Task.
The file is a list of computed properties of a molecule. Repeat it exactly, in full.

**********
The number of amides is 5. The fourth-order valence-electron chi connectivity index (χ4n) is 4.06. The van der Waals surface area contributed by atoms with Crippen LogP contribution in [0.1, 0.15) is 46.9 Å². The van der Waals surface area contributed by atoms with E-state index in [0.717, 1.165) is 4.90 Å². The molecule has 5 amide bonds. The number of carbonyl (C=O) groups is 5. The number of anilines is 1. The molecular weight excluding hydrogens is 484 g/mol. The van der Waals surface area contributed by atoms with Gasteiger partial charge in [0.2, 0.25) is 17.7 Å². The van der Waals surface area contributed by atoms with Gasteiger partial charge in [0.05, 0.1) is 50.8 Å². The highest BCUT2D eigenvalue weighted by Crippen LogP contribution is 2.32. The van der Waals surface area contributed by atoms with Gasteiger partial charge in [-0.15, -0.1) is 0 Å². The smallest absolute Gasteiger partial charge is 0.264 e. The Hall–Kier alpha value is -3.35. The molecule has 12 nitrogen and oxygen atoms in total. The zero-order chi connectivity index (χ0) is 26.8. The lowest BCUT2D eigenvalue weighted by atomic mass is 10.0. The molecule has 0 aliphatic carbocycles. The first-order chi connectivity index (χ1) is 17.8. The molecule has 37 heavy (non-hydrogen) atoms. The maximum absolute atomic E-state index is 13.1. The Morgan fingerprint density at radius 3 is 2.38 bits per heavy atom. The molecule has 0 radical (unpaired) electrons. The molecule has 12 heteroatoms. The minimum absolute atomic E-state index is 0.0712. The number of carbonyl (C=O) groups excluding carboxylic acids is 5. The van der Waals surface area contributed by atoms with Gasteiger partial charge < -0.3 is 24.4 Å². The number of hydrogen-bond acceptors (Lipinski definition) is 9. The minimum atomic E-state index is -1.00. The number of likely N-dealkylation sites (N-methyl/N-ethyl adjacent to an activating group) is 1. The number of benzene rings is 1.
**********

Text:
The number of amides is 5. The fourth-order valence-electron chi connectivity index (χ4n) is 4.06. The van der Waals surface area contributed by atoms with Crippen LogP contribution in [0.1, 0.15) is 46.9 Å². The van der Waals surface area contributed by atoms with E-state index in [0.717, 1.165) is 4.90 Å². The molecule has 5 amide bonds. The number of carbonyl (C=O) groups is 5. The number of anilines is 1. The molecular weight excluding hydrogens is 484 g/mol. The van der Waals surface area contributed by atoms with Gasteiger partial charge in [0.2, 0.25) is 17.7 Å². The van der Waals surface area contributed by atoms with Gasteiger partial charge in [0.05, 0.1) is 50.8 Å². The highest BCUT2D eigenvalue weighted by Crippen LogP contribution is 2.32. The van der Waals surface area contributed by atoms with Gasteiger partial charge in [-0.15, -0.1) is 0 Å². The smallest absolute Gasteiger partial charge is 0.264 e. The Hall–Kier alpha value is -3.35. The molecule has 12 nitrogen and oxygen atoms in total. The zero-order chi connectivity index (χ0) is 26.8. The lowest BCUT2D eigenvalue weighted by atomic mass is 10.0. The molecule has 0 aliphatic carbocycles. The first-order chi connectivity index (χ1) is 17.8. The molecule has 37 heavy (non-hydrogen) atoms. The maximum absolute atomic E-state index is 13.1. The Morgan fingerprint density at radius 3 is 2.38 bits per heavy atom. The molecule has 0 radical (unpaired) electrons. The molecule has 12 heteroatoms. The minimum absolute atomic E-state index is 0.0712. The number of carbonyl (C=O) groups excluding carboxylic acids is 5. The van der Waals surface area contributed by atoms with Gasteiger partial charge < -0.3 is 24.4 Å². The number of hydrogen-bond acceptors (Lipinski definition) is 9. The minimum atomic E-state index is -1.00. The number of likely N-dealkylation sites (N-methyl/N-ethyl adjacent to an activating group) is 1. The number of benzene rings is 1.